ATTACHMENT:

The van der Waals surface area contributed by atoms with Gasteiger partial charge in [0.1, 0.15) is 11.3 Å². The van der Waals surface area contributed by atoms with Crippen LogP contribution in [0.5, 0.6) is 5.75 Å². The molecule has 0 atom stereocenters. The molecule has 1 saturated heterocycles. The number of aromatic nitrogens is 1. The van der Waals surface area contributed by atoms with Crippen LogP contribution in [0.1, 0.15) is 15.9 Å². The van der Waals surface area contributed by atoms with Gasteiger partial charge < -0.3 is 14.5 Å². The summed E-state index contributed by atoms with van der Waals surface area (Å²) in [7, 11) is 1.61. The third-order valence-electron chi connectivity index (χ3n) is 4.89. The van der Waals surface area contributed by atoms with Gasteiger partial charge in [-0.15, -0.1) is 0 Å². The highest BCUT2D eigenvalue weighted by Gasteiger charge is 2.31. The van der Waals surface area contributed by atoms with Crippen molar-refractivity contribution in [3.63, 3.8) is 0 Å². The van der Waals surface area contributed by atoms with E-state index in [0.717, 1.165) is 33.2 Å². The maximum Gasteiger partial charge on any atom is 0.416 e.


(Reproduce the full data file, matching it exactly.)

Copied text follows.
The van der Waals surface area contributed by atoms with Gasteiger partial charge in [0.1, 0.15) is 11.3 Å². The van der Waals surface area contributed by atoms with Crippen LogP contribution in [0.5, 0.6) is 5.75 Å². The molecule has 0 atom stereocenters. The molecule has 1 saturated heterocycles. The number of aromatic nitrogens is 1. The van der Waals surface area contributed by atoms with Crippen LogP contribution in [0.1, 0.15) is 15.9 Å². The van der Waals surface area contributed by atoms with Gasteiger partial charge < -0.3 is 14.5 Å². The summed E-state index contributed by atoms with van der Waals surface area (Å²) in [7, 11) is 1.61. The third-order valence-electron chi connectivity index (χ3n) is 4.89. The van der Waals surface area contributed by atoms with Gasteiger partial charge in [-0.15, -0.1) is 0 Å². The highest BCUT2D eigenvalue weighted by Gasteiger charge is 2.31. The van der Waals surface area contributed by atoms with Crippen molar-refractivity contribution in [3.63, 3.8) is 0 Å². The van der Waals surface area contributed by atoms with E-state index in [0.717, 1.165) is 33.2 Å². The maximum Gasteiger partial charge on any atom is 0.416 e.